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Wednesday, January 06, 2010

Are We Allowed To Criticize President Obama?

Jeff Poor of Newsbusters notes that apparently criticizing Obama threatens national security:
The liberal intelligentsia are often all too eager to accuse conservatives of being fear-mongers, purveyors of hate speech, etc. But when they engage in what they accuse conservatives of doing, it's a different set of rules.

Take Newsweek columnist and MSNBC regular Jonathan Alter for example. In an appearance on MSNBC's Jan. 5 "The Rachel Maddow Show," Alter took it to former Vice President Dick Cheney for being critical of the Obama administration - saying the President made us "less safe," which according to Alter, "emboldens" the terrorists (emphasis added).


"The problem, I think, we have now is sort of crystallized by former Vice President Cheney's role in this debate," Alter said. "And I think that he has actually gotten to a place where he is emboldening the terrorists. If you have a former vice president who is saying that our current president is weak - by the way, that's the first time in American history that's ever taken place, that a former president - a former vice president has said the sitting president is not protecting the country. Never happened before, must end."
Not surprisingly, Poor points out that Cheney in fact is not the first former Vice President to criticize a sitting president:
However, one other former vice president did a lot of talking when George W. Bush was in the Oval Office, contrary to Alter's claim. Former Vice President Al Gore in 2004 at a Democratic rally in Nashville, Tenn. launched into a loud and shrill tirade about Bush: "He betrayed this country! He played on our fears. He took America on an ill-conceived foreign adventure dangerous to our troops, an adventure preordained and planned before 9/11 ever took place."
Maybe it's me, but I would think that criticizing a sitting president for making us "less safe" is quite different than accusing a president of betraying our country. I have not compared the statements Cheney has made, but from what I have seen, one of the qualties that Cheney has shown is class--a quality that Bush has demonstrated as well, and one that Obama--who readily blames all problems on the former president--lacks.

Then again, criticism is not something the Democratic party has a history of taking--or giving--very well.

Last year, Jonah Goldberg wrote a post about the claim that there was a decided lack of civility these days in partisan politics that was simply not seen in earlier years.

Goldberg writes:
When was this Golden Age of civility?

Was this glorious era of politeness during George W. Bush’s presidency? Funny, that’s not how I remember it.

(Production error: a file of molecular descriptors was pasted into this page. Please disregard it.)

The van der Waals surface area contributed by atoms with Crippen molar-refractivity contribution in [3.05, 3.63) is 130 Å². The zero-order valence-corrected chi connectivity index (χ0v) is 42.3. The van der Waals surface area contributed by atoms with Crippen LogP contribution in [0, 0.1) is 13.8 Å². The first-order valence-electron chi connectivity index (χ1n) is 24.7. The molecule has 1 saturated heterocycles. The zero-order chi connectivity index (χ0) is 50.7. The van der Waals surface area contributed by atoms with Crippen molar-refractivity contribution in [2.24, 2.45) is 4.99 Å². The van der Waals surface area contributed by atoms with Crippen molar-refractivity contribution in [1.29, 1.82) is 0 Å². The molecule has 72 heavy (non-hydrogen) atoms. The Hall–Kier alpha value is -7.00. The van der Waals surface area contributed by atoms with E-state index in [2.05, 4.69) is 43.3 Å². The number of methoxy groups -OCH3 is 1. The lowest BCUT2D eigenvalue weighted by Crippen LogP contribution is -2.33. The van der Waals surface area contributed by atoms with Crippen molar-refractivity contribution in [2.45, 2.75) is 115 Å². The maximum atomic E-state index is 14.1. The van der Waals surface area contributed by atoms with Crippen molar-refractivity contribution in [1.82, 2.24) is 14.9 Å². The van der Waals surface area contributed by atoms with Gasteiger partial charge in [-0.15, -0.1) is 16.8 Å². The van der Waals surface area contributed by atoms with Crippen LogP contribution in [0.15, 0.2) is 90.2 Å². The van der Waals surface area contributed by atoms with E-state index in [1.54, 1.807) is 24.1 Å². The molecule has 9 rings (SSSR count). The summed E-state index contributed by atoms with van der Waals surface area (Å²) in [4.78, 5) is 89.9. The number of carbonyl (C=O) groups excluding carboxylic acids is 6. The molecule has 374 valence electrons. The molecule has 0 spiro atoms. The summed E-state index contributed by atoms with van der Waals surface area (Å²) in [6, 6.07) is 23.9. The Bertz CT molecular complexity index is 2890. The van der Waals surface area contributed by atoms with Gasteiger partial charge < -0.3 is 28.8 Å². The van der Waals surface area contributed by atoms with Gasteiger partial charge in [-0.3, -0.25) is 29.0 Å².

So maybe the 1990s was the last great outpouring of lovingkindness? Hmmm, no. At least I don’t think Clarence Thomas would say so. Nor do I think anyone who watched the Clinton show would claim it was a hallmark of sober debate on either side. Clinton’s minions attacked victims of his sexual aggression or revelations about his accomplices in his adultery as “bimbo eruptions.” Was civility the norm when Rep. Charlie Rangel said of Newt Gingrich’s Contract with America, “Hitler wasn’t even talking about doing these things”?

Was it the 1980s, when Ronald Reagan was routinely dubbed a nuclear-trigger-happy “amiable dunce”? I was young then, so I’ll check with Robert Bork and see what he thinks.

Perhaps it was in the 1960s and 1970s? Sure, there was admirable civil disobedience in the beginning, but there was a lot more uncivil disobedience, what with all the domestic terror attacks and the protesters asking LBJ how many kids he killed today.

The 1950s? Who knew the McCarthy era was such a high-water mark of domestic tranquility? What about the 1930s? America saw its worst labor violence, and FDR had to put up with demagogues like Huey Long and Father Coughlin (who attacked him from the left, by the way). How about the 1910s, when Woodrow Wilson threw political opponents in jail? Or in 1919, when he dubbed “hyphenated Americans” (i.e. German-Americans) traitors? “I cannot say too often — any man who carries a hyphen about with him carries a dagger that he is ready to plunge into the vitals of this Republic. . . . If I can catch any man with a hyphen in this great contest I will know that I have got an enemy of the Republic.”

Okay, enough of all that.

And yes, let me offer a sincere denunciation of rudeness for rudeness’s sake. Let me also concede that there is no shortage of bilious, nasty rhetoric on the right.
But here’s the thing. First, it was ever thus. American democracy has always been a hurly-burly. More important, a lot of the complaints about incivility today are really complaints from the people in power or their supporters in the media, aimed at the folks who won’t shut up and get with their program.

And there’s something distinctly undemocratic about that.

The civility caterwaulers claim that Obama’s opponents are trying to “delegitimize” the president, often suggesting that such efforts are racist. But what some see as delegitimization, others see as criticism. What strikes me as truly uncivil is the effort to demonize critics of the president with racial bullying.[emphasis added]

Yes, the Republicans are able to give as good as they get, but these days it seems there are some in the Democratic Party who are not so much interested in civility as in servility.

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